Flu Shots: How Well do They Really Work?

does the flu vaccine really work?Someone would have to be living under a very big rock not to notice the enormous hype that flu vaccines receive every flu season.  From department stores, to virtually every drug store chain, to walk-in health centers across the country, everyone seems to be not only offering a flu shot but also touting how essential it is that everybody get one.

The U.S. government recommends that Americans receive a flu shot every year.  Still, some wonder how effective flu shots really are and if they even work.  The Center for Infectious Disease Research and Policy (CIDRAP) at the University of Minnesota has published a new report containing a review of more than 12,000 publications and documents along with interviews of more than 100 experts in the field of flu vaccinations.

Understanding the Facts about the Flu Vaccine

The findings from that review may be surprising, as CIDRAP’s report states that flu vaccines offer less protection against seasonal flu than has been previously reported.  While government health agencies and other organizations often cite the effectiveness of a flu vaccine as being in the 70-90 percent range in healthy adults, CIDRAP reported that the flu vaccine had only a 59 percent protection rate in healthy adults.  The report also stated a lack of evidence that flu vaccines protect children aged 2 to 17 as well as inconsistent evidence that adults over 65 are protected by flu vaccines.

Flu Shot or Not? Alternative Options for Protecting Your Body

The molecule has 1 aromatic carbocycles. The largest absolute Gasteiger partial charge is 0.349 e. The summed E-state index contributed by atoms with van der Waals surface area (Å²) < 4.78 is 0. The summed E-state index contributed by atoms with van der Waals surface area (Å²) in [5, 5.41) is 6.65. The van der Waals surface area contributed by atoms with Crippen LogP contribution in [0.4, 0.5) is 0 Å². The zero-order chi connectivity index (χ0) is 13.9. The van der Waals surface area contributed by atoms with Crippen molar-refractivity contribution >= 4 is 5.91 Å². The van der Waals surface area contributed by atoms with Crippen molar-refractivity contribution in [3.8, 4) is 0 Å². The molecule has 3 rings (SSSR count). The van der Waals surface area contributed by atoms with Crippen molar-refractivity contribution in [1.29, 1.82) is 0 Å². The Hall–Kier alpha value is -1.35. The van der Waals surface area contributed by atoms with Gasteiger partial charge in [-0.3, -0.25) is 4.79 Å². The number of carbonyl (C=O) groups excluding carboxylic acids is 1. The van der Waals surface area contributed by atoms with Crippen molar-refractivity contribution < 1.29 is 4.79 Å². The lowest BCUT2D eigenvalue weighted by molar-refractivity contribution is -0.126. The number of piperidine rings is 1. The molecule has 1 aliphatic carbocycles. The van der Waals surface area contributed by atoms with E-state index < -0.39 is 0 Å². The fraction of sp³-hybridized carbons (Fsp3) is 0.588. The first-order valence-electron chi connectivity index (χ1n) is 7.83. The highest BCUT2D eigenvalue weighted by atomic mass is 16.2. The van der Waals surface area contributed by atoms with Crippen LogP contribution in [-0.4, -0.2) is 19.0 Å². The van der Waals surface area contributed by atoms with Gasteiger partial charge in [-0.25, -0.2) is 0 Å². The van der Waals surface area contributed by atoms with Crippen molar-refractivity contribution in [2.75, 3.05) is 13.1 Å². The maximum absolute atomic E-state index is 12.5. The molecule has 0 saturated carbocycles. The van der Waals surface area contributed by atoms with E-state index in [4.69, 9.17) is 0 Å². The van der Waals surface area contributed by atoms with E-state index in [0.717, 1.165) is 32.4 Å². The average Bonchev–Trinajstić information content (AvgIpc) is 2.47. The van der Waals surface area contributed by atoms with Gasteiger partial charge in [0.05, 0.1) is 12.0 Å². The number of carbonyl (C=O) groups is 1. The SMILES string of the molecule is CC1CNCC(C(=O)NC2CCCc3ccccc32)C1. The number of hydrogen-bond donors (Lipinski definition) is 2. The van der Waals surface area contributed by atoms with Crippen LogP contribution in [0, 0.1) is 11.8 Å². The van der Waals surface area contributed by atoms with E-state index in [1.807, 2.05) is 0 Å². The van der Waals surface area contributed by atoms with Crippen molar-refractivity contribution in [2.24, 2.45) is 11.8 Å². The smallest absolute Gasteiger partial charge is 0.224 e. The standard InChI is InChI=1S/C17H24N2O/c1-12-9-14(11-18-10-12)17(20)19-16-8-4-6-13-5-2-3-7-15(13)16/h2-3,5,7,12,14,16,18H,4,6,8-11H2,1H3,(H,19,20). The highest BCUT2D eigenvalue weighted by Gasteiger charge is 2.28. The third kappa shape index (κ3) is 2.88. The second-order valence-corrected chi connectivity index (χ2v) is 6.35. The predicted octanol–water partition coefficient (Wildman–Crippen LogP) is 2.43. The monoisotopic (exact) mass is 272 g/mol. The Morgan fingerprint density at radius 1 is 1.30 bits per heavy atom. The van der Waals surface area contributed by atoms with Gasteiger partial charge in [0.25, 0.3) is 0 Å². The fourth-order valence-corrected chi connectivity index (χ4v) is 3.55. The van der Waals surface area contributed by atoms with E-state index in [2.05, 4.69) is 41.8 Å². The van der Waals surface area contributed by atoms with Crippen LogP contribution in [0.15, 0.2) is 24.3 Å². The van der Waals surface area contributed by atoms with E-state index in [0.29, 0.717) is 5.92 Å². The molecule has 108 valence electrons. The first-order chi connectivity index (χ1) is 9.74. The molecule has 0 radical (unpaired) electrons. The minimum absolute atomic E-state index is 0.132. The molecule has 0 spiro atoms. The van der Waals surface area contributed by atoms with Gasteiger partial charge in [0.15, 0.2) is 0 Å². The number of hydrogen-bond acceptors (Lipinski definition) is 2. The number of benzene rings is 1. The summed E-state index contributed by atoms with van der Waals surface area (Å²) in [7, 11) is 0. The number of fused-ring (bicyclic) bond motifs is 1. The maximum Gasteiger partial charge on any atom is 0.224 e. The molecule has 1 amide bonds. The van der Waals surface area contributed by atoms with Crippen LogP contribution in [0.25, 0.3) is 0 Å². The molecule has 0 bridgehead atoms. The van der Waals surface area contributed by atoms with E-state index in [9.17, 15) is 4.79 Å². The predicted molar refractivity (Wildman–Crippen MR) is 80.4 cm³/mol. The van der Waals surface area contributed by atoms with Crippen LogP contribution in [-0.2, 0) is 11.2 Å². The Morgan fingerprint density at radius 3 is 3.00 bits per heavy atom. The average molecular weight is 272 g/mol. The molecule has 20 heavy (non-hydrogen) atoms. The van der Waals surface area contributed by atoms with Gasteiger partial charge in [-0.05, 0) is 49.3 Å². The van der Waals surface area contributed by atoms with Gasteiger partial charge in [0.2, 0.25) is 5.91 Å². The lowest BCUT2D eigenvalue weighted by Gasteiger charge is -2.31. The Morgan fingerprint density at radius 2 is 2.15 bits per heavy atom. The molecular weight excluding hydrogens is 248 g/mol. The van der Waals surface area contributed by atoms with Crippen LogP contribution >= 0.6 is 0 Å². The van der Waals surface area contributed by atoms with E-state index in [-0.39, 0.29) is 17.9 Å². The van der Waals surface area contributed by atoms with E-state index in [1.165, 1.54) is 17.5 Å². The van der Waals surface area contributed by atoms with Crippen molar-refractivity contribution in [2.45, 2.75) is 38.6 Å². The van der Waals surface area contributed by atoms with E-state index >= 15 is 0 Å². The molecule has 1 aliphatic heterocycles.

It’s all food for thought, certainly.  We’re not saying that getting a flu shot is a bad idea – but a flu shot alone may not be enough for many people to fight a foe as persistent as the flu virus.  Medical research has shown that one of the best places to start fending off the flu is to enhance your body’s own natural defenses.  On the front lines of those defenses is your immune system.  And the key when it comes to fighting the flu is how quickly the immune system responds. Therefore, taking immune boosters or immune supplements that increase the immune system’s response time may help fight the flu.

There are other strategies people can use to help avoid the flu.  For instance, frequent hand washing kills flu germs and helps reduce the risk of transmitting the virus. It’s also important to drink plenty of water when feeling sick, as staying hydrated often reduces pesky symptoms such as sore throat. Here’s another suggestion: turn up the thermostat and turn on a humidifier.  The flu virus is most stable at 41 degrees Fahrenheit (5 degrees Celsius) and will likely not do well in warmer, moist air.

Though flu shots can protect against certain strains of the virus, there are plenty of other ways to stay healthy and avoid the flu this winter.

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